Largo leader
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Permanent Link: http://ufdc.ufl.edu/UF00099643/00128
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Title: Largo leader
Physical Description: Newspaper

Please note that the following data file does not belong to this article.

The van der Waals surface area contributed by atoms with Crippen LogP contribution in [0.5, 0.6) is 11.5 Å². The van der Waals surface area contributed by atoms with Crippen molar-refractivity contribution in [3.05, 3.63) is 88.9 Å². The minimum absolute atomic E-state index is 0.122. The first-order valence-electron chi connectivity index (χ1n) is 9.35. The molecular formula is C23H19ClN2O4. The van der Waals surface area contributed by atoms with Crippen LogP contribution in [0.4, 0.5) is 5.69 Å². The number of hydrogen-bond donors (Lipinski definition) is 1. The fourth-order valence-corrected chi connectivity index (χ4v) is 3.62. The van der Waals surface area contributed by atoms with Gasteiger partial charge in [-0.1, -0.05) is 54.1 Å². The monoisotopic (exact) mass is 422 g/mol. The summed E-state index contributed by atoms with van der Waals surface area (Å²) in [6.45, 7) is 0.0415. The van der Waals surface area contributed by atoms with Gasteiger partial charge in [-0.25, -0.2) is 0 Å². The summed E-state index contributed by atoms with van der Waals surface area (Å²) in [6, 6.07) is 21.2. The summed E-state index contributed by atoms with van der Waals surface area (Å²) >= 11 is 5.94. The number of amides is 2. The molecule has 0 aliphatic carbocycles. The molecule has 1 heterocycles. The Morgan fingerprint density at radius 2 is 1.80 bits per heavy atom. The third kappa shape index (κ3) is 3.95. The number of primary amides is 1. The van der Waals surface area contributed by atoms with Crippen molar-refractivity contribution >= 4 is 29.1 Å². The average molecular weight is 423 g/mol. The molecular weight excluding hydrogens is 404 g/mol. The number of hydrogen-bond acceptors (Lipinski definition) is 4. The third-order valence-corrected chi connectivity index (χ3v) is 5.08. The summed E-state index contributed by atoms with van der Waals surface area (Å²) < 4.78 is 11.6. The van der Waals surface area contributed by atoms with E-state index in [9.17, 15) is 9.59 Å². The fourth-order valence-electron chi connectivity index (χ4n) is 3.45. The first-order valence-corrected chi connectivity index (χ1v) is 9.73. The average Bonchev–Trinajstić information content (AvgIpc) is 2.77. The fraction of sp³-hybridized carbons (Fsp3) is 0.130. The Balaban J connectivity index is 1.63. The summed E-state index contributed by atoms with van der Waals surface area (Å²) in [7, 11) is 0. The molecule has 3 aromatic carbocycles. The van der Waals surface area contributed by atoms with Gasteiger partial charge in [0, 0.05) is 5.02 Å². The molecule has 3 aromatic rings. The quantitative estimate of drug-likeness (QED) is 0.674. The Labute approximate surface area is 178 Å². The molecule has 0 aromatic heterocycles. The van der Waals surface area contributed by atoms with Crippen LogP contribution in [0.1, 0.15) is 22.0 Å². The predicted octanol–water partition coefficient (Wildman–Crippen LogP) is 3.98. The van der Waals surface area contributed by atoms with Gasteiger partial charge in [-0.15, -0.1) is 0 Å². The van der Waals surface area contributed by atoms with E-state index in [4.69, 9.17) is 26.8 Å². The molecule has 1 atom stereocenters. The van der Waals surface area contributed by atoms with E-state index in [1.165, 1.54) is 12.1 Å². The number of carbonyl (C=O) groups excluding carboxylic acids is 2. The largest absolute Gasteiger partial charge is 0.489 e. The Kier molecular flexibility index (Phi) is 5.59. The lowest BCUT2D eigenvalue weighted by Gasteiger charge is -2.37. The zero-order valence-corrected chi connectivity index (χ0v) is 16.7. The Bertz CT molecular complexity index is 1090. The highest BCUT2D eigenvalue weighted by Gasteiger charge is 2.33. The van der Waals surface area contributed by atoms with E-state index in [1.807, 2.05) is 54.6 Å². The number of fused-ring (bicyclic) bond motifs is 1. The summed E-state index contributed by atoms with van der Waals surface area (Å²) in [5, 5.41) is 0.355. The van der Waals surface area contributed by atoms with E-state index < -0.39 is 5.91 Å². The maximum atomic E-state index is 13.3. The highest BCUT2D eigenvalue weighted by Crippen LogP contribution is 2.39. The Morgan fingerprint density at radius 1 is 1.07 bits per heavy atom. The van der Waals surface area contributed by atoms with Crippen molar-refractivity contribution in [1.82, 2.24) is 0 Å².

Publisher: Tampa Bay Newspapers ( Largo, Florida )
Publication Date: 08-30-2012
Genre: newspaper   ( sobekcm )
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System ID: UF00099643:00128